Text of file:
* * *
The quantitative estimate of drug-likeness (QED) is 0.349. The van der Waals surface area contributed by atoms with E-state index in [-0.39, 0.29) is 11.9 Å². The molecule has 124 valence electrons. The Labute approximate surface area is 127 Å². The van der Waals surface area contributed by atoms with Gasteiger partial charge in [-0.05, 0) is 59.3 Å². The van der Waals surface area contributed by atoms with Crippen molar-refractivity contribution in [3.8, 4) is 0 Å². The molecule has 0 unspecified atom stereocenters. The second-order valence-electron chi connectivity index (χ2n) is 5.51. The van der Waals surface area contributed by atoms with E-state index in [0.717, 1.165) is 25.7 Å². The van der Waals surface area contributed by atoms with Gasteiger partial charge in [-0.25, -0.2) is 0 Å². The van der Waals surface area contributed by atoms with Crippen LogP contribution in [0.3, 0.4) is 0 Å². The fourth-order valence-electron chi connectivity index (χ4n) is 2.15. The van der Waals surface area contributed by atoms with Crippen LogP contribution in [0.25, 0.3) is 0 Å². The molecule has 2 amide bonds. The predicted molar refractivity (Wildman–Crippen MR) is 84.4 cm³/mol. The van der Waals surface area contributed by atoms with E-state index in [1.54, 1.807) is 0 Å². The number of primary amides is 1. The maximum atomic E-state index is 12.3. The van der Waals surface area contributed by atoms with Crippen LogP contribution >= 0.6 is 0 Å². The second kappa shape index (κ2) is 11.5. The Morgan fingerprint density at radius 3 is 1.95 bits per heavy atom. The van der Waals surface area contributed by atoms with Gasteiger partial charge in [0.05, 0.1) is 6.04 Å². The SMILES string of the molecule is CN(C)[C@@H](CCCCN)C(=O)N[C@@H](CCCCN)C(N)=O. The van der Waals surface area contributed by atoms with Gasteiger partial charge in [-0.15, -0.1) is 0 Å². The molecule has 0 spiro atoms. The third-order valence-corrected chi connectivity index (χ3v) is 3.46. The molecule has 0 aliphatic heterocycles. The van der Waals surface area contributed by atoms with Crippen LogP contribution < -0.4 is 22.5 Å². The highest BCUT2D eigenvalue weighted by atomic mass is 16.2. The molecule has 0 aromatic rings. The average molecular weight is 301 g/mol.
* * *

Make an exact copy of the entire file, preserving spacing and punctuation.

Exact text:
The quantitative estimate of drug-likeness (QED) is 0.349. The van der Waals surface area contributed by atoms with E-state index in [-0.39, 0.29) is 11.9 Å². The molecule has 124 valence electrons. The Labute approximate surface area is 127 Å². The van der Waals surface area contributed by atoms with Gasteiger partial charge in [-0.05, 0) is 59.3 Å². The van der Waals surface area contributed by atoms with Crippen molar-refractivity contribution in [3.8, 4) is 0 Å². The molecule has 0 unspecified atom stereocenters. The second-order valence-electron chi connectivity index (χ2n) is 5.51. The van der Waals surface area contributed by atoms with E-state index in [0.717, 1.165) is 25.7 Å². The van der Waals surface area contributed by atoms with Gasteiger partial charge in [-0.25, -0.2) is 0 Å². The van der Waals surface area contributed by atoms with Crippen LogP contribution in [0.3, 0.4) is 0 Å². The fourth-order valence-electron chi connectivity index (χ4n) is 2.15. The van der Waals surface area contributed by atoms with Crippen LogP contribution in [0.25, 0.3) is 0 Å². The molecule has 2 amide bonds. The predicted molar refractivity (Wildman–Crippen MR) is 84.4 cm³/mol. The van der Waals surface area contributed by atoms with E-state index in [1.54, 1.807) is 0 Å². The number of primary amides is 1. The maximum atomic E-state index is 12.3. The van der Waals surface area contributed by atoms with Crippen LogP contribution >= 0.6 is 0 Å². The second kappa shape index (κ2) is 11.5. The Morgan fingerprint density at radius 3 is 1.95 bits per heavy atom. The van der Waals surface area contributed by atoms with Gasteiger partial charge in [0.05, 0.1) is 6.04 Å². The SMILES string of the molecule is CN(C)[C@@H](CCCCN)C(=O)N[C@@H](CCCCN)C(N)=O. The van der Waals surface area contributed by atoms with Gasteiger partial charge in [-0.15, -0.1) is 0 Å². The molecule has 0 spiro atoms. The third-order valence-corrected chi connectivity index (χ3v) is 3.46. The molecule has 0 aliphatic heterocycles. The van der Waals surface area contributed by atoms with Crippen LogP contribution < -0.4 is 22.5 Å². The highest BCUT2D eigenvalue weighted by atomic mass is 16.2. The molecule has 0 aromatic rings. The average molecular weight is 301 g/mol.